I didn’t, but did not have the courage to say it. So I nodded and flipped open my notebook. I must show that I am an eager learner. The kind who notes down important stuff. Wait! Will he think I have a poor memory?! I closed my note book again. My mind was a mess.

“A is for ALARM CLOCK!”, he announced triumphantly.

This time my eyes narrowed in suspicion. "Alarm Clock?” I repeated.

“Yes, ALARM CLOCK. The biggest hurdle to achieving sales in not being in the market at all or being in the market late. So if you don’t wake up in time, or wake up at all, how will you sell?”

That made sense. Especially for me as I was not a morning person at all! So maybe this is going somewhere, I thought to myself.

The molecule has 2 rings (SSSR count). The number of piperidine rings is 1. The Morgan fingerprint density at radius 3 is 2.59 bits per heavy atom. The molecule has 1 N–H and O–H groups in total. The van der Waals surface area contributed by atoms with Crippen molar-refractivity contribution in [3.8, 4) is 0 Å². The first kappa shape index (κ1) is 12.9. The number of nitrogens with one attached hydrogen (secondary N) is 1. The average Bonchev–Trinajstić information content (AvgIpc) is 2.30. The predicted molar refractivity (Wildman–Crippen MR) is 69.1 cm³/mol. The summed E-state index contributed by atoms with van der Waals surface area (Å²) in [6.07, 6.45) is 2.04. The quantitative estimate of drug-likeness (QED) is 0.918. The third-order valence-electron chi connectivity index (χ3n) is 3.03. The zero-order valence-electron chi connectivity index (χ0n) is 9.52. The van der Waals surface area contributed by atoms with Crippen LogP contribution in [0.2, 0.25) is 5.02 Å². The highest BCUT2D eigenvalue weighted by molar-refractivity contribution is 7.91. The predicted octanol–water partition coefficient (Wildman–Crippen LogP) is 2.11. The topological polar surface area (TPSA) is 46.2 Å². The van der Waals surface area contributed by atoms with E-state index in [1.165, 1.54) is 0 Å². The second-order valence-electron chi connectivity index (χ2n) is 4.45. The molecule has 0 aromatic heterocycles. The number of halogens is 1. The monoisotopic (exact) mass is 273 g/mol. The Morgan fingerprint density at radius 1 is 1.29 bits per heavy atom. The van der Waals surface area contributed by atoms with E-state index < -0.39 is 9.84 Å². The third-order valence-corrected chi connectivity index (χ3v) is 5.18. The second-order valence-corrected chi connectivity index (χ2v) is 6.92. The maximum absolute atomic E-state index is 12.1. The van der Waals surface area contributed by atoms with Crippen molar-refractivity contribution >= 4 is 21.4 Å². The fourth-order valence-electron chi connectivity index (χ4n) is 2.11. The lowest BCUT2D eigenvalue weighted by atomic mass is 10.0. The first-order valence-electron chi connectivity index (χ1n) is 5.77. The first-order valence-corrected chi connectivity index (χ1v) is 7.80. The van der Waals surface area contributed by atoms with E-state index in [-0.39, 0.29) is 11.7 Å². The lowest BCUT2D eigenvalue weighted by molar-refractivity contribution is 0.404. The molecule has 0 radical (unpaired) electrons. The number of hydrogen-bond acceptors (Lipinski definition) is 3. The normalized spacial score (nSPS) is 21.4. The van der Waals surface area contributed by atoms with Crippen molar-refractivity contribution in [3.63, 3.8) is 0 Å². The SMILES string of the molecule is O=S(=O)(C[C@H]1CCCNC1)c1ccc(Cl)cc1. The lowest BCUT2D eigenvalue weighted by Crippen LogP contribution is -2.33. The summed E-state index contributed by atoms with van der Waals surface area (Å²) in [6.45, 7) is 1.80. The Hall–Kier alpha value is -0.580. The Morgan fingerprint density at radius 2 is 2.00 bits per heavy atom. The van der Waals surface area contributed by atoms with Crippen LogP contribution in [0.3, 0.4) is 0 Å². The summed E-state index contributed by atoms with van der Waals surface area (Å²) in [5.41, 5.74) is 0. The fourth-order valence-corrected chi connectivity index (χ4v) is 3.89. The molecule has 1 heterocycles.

“What is B of sales?”, Babu da asked.

I thought I had caught his drift. So I quickly fast forwarded the actions of the man who just woke up and found him in the market. So my mind ran through some words and I spurt out “BEAT working?” very enthusiastically.

Babu da nodded his head in the negative and with a smile announced “B is for BREAKFAST”

The imaginary umpire in my head yelled “Strike 2!” I was losing this match, and losing it badly.

“You need energy to work in the market everyday, little fellow. And the key to that is having a good breakfast. Have a heavy one if possible. Then you won’t keep looking for snacks and tea and lunch and miss the selling window in the market.”

I nodded again. My algorithm on sales was crashing fast. I had assumed that good salesmanship is about a set of behaviors. And here, discussing the ABC of sales with the man who had done it all, seen it all and knew it all in sales, I discovered that its not behavior but one object, and another morning ritual that had left me stumped and slumped on my chair.